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Publication numberUS5898541 A
Publication typeGrant
Application numberUS 08/852,087
Publication date27 Apr 1999
Filing date7 May 1997
Priority date4 Dec 1996
Fee statusLapsed
Publication number08852087, 852087, US 5898541 A, US 5898541A, US-A-5898541, US5898541 A, US5898541A
InventorsZine-Eddine Boutaghou, Lowell J. Berg
Original AssigneeSeagate Technology, Inc.
Export CitationBiBTeX, EndNote, RefMan
External Links: USPTO, USPTO Assignment, Espacenet
Leading surface slider microactuator
US 5898541 A
Abstract
A slider for attachment to a flexure of a disc drive system includes a slider body, a transducing head formed on the trailing edge of the slider body, and a microactuator formed on the leading edge of the slider body. The microactuator engages the flexure to rotate the transducing head in response to control signals applied to the microactuator. The slider is applicable to achieve fine positioning of the transducing head in a disc drive having an actuator arm supporting the flexure and a motor operable to move the actuator relative to a disc to coarsely position the transducing head. The microactuator and the transducing head may be formed by thin film deposition.
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Claims(31)
What is claimed is:
1. A slider attached to a flexure of a disc drive system employing a rotatable disc having a plurality of concentric tracks, the flexure having a tab with a surface generally normal to a surface of the rotatable disc, the slider comprising:
a slider body having an air-bearing surface generally parallel to and confronting the surface of the rotatable disc, a leading surface generally normal to the air-bearing surface and a trailing surface opposite the leading surface, the trailing surface being generally normal to the air-bearing surface and the slider being arranged such that the leading surface is adjacent the surface of the tab;
a transducing head at the trailing surface of the slider body; and
a microactuator between the leading surface of the slider body and the tab, the microactuator being configured and arranged to apply force to the tab to rotate the slider body to displace the transducing head with respect to the tracks of the disc in response to control signals applied to the microactuator.
2. The slider of claim 1, wherein the microactuator comprises:
first and second conductive bond pads;
a first conductive terminal having first conductive teeth associated therewith, coupled to the first bond pad;
a second conductive terminal having second conductive teeth associated therewith, coupled to the second bond pad; and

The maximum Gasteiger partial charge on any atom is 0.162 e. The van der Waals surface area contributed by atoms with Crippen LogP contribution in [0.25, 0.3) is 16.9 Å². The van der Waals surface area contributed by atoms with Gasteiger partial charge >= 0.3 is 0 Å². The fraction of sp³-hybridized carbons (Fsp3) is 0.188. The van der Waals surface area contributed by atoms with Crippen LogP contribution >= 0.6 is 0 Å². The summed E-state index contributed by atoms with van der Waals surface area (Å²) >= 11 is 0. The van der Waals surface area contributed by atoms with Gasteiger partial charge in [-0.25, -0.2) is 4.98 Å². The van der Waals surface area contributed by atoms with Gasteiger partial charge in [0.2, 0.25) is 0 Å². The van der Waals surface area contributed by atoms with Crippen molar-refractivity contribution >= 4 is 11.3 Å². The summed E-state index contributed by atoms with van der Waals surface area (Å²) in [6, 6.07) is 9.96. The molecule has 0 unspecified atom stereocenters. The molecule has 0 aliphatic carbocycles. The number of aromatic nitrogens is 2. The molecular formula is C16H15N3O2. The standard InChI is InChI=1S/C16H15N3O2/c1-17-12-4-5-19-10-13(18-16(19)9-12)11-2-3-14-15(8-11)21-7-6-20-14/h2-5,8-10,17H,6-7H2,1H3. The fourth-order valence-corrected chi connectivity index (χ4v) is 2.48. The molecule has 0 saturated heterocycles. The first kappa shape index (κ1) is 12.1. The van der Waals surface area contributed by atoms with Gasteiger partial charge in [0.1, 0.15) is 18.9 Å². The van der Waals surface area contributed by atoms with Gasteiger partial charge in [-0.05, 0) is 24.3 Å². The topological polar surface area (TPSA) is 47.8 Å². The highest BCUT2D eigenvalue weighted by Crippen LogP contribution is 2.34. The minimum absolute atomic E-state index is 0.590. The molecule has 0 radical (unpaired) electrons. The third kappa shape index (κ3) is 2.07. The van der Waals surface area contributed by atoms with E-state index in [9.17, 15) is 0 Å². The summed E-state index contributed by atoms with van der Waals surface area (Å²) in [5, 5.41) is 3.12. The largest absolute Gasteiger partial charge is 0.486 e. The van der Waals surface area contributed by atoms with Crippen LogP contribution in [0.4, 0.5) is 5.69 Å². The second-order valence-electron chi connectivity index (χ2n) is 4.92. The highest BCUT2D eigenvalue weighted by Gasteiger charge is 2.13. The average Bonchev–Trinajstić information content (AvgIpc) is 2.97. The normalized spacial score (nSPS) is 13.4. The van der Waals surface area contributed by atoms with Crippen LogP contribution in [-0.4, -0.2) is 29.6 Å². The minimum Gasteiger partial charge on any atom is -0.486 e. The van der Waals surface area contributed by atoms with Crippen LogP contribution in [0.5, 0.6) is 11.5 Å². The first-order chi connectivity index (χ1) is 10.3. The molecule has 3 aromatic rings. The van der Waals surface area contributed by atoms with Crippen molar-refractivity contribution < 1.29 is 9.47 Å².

a plurality of piezoelectric layers interdigitated between the first and second conductive teeth.
3. The slider of claim 2, wherein the microactuator is a thin film microactuator and the transducing head is a thin film transducing head.
4. The slider of claim 2, wherein the microactuator is formed separately from the slider body and transducing head, and including means laminating the microactuator to the slider body.
5. The slider of claim 2, wherein the first and second conductive bond pads are disposed on a top surface, opposite the air-bearing surface, of the slider body.
6. The slider of claim 2, wherein the first and second conductive bond pads are disposed on the leading surface of the slider body.
7. The slider of claim 2, wherein the piezoelectric layers are arranged in a stack with successive piezoelectric layers of the stack being oppositely polarized so that application of a voltage to the first and second conductive bond pads causes the stack to expand or contract.
8. The slider of claim 2, wherein the piezoelectric layers are arranged in a stack with the piezoelectric layers of the stack being polarized to the same orientation so that application of a voltage to the first and second conductive bond pads causes the stack to bend, and further comprising hinge means attaching the stack to the slider body.
9. The slider of claim 8, wherein the hinge means includes a gap between the microactuator and the slider body.
10. The slider of claim 1, further including a second microactuator between the leading surface and the tab, the first-named microactuator and the second microactuator being complementary to each other and offset on opposite sides of a central longitudinal axis of the slider body, the first-named and the second microactuators being configured and arranged to apply force to the tab to rotate the slider body to displace the transducing head with respect to the tracks of the disc in response to control signals applied to the microactuators.
11. The slider of claim 10, wherein the control signals applied to the first-named and the second microactuators to rotate the slider body are applied to first and second conductive bond pads, the first and second conductive bond pads being coupled to the first-named microactuator and to the second microactuator.
12. The slider of claim 10, wherein the control signals applied to the first-named and the second microactuators to rotate the slider body are applied to first and second conductive bond pads and to a third conductive bond pad, the first and second conductive bond pads being coupled to the first-named microactuator and at least one of the first and second conductive bond pads and the third conductive bond pad being coupled to the second microactuator.
13. The slider of claim 10, wherein the control signals applied to the first-named and the second microactuators to rotate the slider body are applied to first and second conductive bond pads coupled to the first-named microactuator, and to third and fourth conductive bond pads coupled to the second microactuator.